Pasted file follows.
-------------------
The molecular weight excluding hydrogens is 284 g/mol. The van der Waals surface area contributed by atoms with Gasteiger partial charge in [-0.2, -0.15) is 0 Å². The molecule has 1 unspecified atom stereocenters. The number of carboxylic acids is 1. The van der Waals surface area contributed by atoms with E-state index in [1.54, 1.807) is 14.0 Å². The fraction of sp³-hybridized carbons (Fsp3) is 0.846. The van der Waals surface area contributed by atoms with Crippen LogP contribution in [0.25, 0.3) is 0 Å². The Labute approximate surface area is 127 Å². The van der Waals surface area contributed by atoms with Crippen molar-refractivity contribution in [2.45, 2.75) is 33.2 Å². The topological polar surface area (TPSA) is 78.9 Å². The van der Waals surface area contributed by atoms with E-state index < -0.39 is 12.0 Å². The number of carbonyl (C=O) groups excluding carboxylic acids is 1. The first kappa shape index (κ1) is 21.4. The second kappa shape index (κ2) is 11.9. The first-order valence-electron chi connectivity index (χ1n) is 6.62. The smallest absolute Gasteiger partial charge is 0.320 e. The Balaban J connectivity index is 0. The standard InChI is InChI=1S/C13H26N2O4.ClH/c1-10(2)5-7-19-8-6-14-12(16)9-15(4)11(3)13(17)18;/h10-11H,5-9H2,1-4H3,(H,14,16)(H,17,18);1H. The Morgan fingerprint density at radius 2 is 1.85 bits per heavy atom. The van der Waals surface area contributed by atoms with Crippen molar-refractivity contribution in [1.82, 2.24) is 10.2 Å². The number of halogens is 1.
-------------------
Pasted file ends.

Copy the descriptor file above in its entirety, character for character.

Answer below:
The molecular weight excluding hydrogens is 284 g/mol. The van der Waals surface area contributed by atoms with Gasteiger partial charge in [-0.2, -0.15) is 0 Å². The molecule has 1 unspecified atom stereocenters. The number of carboxylic acids is 1. The van der Waals surface area contributed by atoms with E-state index in [1.54, 1.807) is 14.0 Å². The fraction of sp³-hybridized carbons (Fsp3) is 0.846. The van der Waals surface area contributed by atoms with Crippen LogP contribution in [0.25, 0.3) is 0 Å². The Labute approximate surface area is 127 Å². The van der Waals surface area contributed by atoms with Crippen molar-refractivity contribution in [2.45, 2.75) is 33.2 Å². The topological polar surface area (TPSA) is 78.9 Å². The van der Waals surface area contributed by atoms with E-state index < -0.39 is 12.0 Å². The number of carbonyl (C=O) groups excluding carboxylic acids is 1. The first kappa shape index (κ1) is 21.4. The second kappa shape index (κ2) is 11.9. The first-order valence-electron chi connectivity index (χ1n) is 6.62. The smallest absolute Gasteiger partial charge is 0.320 e. The Balaban J connectivity index is 0. The standard InChI is InChI=1S/C13H26N2O4.ClH/c1-10(2)5-7-19-8-6-14-12(16)9-15(4)11(3)13(17)18;/h10-11H,5-9H2,1-4H3,(H,14,16)(H,17,18);1H. The Morgan fingerprint density at radius 2 is 1.85 bits per heavy atom. The van der Waals surface area contributed by atoms with Crippen molar-refractivity contribution in [1.82, 2.24) is 10.2 Å². The number of halogens is 1.